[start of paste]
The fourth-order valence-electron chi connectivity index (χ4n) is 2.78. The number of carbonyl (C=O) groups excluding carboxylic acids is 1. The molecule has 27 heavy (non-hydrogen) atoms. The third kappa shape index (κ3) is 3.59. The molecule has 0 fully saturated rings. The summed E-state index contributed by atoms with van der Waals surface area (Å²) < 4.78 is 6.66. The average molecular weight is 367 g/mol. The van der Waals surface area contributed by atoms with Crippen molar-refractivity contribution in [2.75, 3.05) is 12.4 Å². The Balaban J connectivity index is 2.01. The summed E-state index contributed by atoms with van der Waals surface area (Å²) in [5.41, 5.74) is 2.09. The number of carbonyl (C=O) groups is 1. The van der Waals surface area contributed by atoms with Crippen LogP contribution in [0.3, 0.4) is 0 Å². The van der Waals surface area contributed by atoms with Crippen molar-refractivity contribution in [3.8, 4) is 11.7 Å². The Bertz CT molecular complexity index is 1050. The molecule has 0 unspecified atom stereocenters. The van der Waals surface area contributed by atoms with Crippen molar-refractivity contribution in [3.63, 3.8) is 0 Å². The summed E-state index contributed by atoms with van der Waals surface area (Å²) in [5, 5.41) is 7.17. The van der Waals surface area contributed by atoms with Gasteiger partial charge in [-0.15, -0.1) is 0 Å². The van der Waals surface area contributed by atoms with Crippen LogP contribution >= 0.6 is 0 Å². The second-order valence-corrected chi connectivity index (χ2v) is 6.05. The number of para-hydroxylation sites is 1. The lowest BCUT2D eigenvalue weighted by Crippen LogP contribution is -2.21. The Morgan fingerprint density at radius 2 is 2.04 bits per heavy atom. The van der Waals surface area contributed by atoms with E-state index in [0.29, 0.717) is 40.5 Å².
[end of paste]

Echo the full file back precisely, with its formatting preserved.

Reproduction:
The fourth-order valence-electron chi connectivity index (χ4n) is 2.78. The number of carbonyl (C=O) groups excluding carboxylic acids is 1. The molecule has 27 heavy (non-hydrogen) atoms. The third kappa shape index (κ3) is 3.59. The molecule has 0 fully saturated rings. The summed E-state index contributed by atoms with van der Waals surface area (Å²) < 4.78 is 6.66. The average molecular weight is 367 g/mol. The van der Waals surface area contributed by atoms with Crippen molar-refractivity contribution in [2.75, 3.05) is 12.4 Å². The Balaban J connectivity index is 2.01. The summed E-state index contributed by atoms with van der Waals surface area (Å²) in [5.41, 5.74) is 2.09. The number of carbonyl (C=O) groups is 1. The van der Waals surface area contributed by atoms with Crippen LogP contribution in [0.3, 0.4) is 0 Å². The van der Waals surface area contributed by atoms with Crippen molar-refractivity contribution in [3.8, 4) is 11.7 Å². The Bertz CT molecular complexity index is 1050. The molecule has 0 unspecified atom stereocenters. The van der Waals surface area contributed by atoms with Crippen molar-refractivity contribution in [3.63, 3.8) is 0 Å². The summed E-state index contributed by atoms with van der Waals surface area (Å²) in [5, 5.41) is 7.17. The van der Waals surface area contributed by atoms with Gasteiger partial charge in [-0.15, -0.1) is 0 Å². The van der Waals surface area contributed by atoms with Crippen LogP contribution >= 0.6 is 0 Å². The second-order valence-corrected chi connectivity index (χ2v) is 6.05. The number of para-hydroxylation sites is 1. The lowest BCUT2D eigenvalue weighted by Crippen LogP contribution is -2.21. The Morgan fingerprint density at radius 2 is 2.04 bits per heavy atom. The van der Waals surface area contributed by atoms with E-state index in [0.29, 0.717) is 40.5 Å².